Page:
clarice

Yes. I had a very different impression (and so it seems idid Victoria) from Woodward's account.

"Of late"? Syl, is always worth reading.

topsecretk9

http://ace.mu.nu/archives/196914.php


NYT Now Advising Reporters On How To Falsify Records In Order To Protect Classified Info Leakers
One word for this is "cute."

Another term for it is "a conspiracy to obstruct justice."

To this end, as the New York Observer reports, the Times is now giving lessons to their reporters on how they can best "dispos[e] of story drafts and [cut] back on telephone and e-mail contact with sources--or us[e] disposable cell phones for important calls." In addition, New York Times reporter David Barstow has recommended other subterfuges such as "altering Times expense-sheet forms so that a reporter does not have to list the names of sources who have been taken out for lunch or dinner." Barstow adds that even company e-mail should conveniently disappear in a short time in order to hinder any investigation of who might be leaking secrets to the Times staff.

PeterUK

"a compilation of many of the initiatives taken by our House Democratic Caucus that encompasses our new direction for all Americans."

Followed by a double album "LIES LIVE", a boxed set and a DVD of the promo video.

PeterUK

Go easy on Jeff,he is "pining for the Fjords".

lurker

We Deserve The Whole Plame Story

AJStrata does it even better!

MayBee

how on earth can he make an informed judgment about this? What? it's not informed? Oh.

Of course he's informed enough to have an opinion on this.

I would hope that he would hope that any criminal investigation involving a source giving information to a reporter would never go forward in the first place.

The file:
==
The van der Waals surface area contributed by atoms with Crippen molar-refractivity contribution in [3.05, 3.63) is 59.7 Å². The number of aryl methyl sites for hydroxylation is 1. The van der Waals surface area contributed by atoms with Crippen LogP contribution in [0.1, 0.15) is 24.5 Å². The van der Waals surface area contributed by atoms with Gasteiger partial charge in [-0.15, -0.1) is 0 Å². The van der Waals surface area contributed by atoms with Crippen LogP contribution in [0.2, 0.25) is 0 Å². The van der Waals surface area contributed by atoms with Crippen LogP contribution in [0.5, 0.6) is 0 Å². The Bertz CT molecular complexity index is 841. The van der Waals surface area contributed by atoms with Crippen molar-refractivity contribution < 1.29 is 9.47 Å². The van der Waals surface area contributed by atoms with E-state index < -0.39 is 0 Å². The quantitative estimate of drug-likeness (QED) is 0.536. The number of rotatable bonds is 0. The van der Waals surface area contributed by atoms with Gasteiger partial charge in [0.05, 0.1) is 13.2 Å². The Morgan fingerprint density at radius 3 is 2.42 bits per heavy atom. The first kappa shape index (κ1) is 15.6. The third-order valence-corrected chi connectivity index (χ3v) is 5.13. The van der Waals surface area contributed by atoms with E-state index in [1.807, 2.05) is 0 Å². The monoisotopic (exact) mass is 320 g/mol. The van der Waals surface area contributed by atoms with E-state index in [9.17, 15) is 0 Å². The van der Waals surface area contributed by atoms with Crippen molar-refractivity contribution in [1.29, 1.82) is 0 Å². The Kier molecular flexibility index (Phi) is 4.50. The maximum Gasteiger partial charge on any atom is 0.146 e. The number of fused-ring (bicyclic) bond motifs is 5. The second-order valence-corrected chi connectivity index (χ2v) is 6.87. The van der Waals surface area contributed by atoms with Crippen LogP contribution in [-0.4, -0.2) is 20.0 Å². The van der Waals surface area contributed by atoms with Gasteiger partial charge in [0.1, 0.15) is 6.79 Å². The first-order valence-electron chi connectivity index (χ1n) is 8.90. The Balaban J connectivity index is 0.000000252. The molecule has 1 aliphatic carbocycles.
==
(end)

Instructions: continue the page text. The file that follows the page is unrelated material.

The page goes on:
I'm sure he would hope Libby is pardoned, and would further hope this whole incident doesn't set a precedent.

Novak, I'm sure, would hope there is no chilling effect.
He doesn't have to have the court transcripts memorized to know what he hopes for, it's journalism he's worried about.

lurker

AJStrata says:

"But what people will forget to note is Valerie Plame’s name was probably all over the Hill by this time. Here is what would happen in the wake of the Ames fiasco - Congressional oversight. Congress would want to know the damage and what was being done about it. The list of agents compromised would be circulated, and the fact they were being moved off covert ops noted as they were re-assigned to Langley. This list would be known as ‘the survivors’, those not killed by Ames’ treason. Wilson marrying someone on this infamous list would not go unnoticed in Washington DC either. And so when Val and Joe show up at events she will be known as one of the few who escaped Aldrich Ames"

lurker

Michael Barone comments the Toensing article, even using the same title!

What a load of Armitage!

Gene Dillenburg

I could have sworn that at one point, perhaps last summer, Novak said he *didn't* just look up Plame's name in Who's Who?

Patrick R. Sullivan

'Yeah, that's about the best of Toensing. And I'd say there are dozens of JOMers who can answer most of those questions she poses.'

Oh, yes, we can. How about you, Jeff?

Patton

Bush could have added in his press conference today, that he wants the Democrats to clarify whether they regard FROG MARCHING as covered under their definition of degrading and humiliating activities.

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Wilson/Plame